How To Use Audio To MIDI in Ableton (And Stuff On Your Desk) To Create A Track
Audio to MIDI in Ableton makes creating a track from nothing but a guitar and random stuff easy and fun
When version 9 of Ableton was announced, one of the features that caught the attention of most users was the new audio to MIDI functionality.
The idea of audio to MIDI is not entirely new- it has appeared in other software packages as a feature, but generally speaking, its functionality is limited, it’s a bit cumbersome to use, and the results can be a bit hit and miss, to say the least.
Looking at the ethics of speedy, trouble free workflow that have underpinned Live for the past decade, it’s easy to see why audio to MIDI in Ableton was so anticipated.
And, with three separate modes for melodies (monophonic musical passages), harmonies (chords/ polyphonic musical passages) and drums, each easy to use and effective, it does not disappoint.
Here’s a mini guide to using these features, with little more than a guitar and stuff lying around on the desk.
Ready your desk…
1. First, I recorded a ‘desktop drum track’. Yup, that’s right- I played a drum part on my desk, with a pen and a little cardboard box (for a wireless dongle, if anyone is looking for the same sound… ;-)).
This was dropped into Ableton, and edited into a 1 bar clip.
2. Then, I used a guitar (An Ibanez AC240 OPN) to play a simple bass-line. Again, a 1 bar clip was created in Live 9.
3. Finally, with these elements looping nicely, I recorded a chord sequence over the top.
Here’s what they sounded like…
Next, we need to create MIDI from these clips.
1. Right click the drum clip in the session window, and a menu will open up. Simply select ‘Convert drums to new MIDI track’ from Ableton’s audio to MIDI options.
2. Once it has finished working, you’ll have a new MIDI clip set up with a drum rack.
3. You’ll most likely want to tidy things up a bit (particularly if you played without a click), but you’ll see the drum hits you played now cleverly transformed into MIDI notes, which you can move around to kick and snare sounds, or whatever you would like them to play. Remember, the beauty of this is the uniquely human feel it preserves.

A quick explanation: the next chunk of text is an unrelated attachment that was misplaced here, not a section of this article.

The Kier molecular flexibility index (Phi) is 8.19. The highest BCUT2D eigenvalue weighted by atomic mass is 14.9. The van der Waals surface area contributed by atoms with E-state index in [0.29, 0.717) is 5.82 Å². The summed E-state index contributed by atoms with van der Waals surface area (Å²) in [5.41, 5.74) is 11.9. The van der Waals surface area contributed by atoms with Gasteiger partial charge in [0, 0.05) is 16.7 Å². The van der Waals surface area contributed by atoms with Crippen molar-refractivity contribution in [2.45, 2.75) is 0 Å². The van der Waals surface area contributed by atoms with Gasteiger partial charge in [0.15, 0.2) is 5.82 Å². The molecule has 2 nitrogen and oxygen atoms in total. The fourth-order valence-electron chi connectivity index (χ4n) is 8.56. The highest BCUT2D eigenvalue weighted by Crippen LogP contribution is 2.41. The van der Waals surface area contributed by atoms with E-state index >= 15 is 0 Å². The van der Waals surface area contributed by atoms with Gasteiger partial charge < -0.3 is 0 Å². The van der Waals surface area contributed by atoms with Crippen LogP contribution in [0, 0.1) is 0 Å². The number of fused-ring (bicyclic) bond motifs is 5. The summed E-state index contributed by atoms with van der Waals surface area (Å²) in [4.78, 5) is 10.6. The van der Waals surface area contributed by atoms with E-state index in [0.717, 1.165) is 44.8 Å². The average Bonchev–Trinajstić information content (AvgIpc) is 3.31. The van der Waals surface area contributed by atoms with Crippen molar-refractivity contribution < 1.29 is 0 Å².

4. Right click the bass-line clip and select ‘Convert melody to new MIDI track’ from the audio to MIDI options.
5. The clip will appear on a track with an electric piano sound. Repeat steps 2 and 3 to tidy it up.
6. Right click the chord clip, and select ‘Convert harmony to new MIDI track’.
7. This will appear on a track with a piano sound. Tidy this up, as required.
Now, you have the MIDI equivalents of all of your played parts, and can change the sounds used however you might like, or edited the notes themselves, creating variations, of expanding upon the original performances.
Here, I’ve simply changed a the drum kit to Danny Byrd beatbox from the presets included in Live 9 Suite, changed the bass sound to Rhythmic Octaves Bass, and changed the chords to MKI2 Crunchy piano, and added a phaser effect.
I created another MIDI track, and copied the bass MIDI clip to it, but used the Airy Tube Bass sound to add a bit more low-end.
A jazzy flute was also dropped in with a bit spacious reverb. Oh, and that clanky percussive sound you can hear was me, playing my coffee mug with two pens, pitched down, with a bit of added reverb. Easy, eh?
The inspiration that audio to MIDI in Ableton provides is simply staggering. So quick, and so intuitive, you’ll barely believe the power you have at you fingertips.
You can download the session file for this project below.
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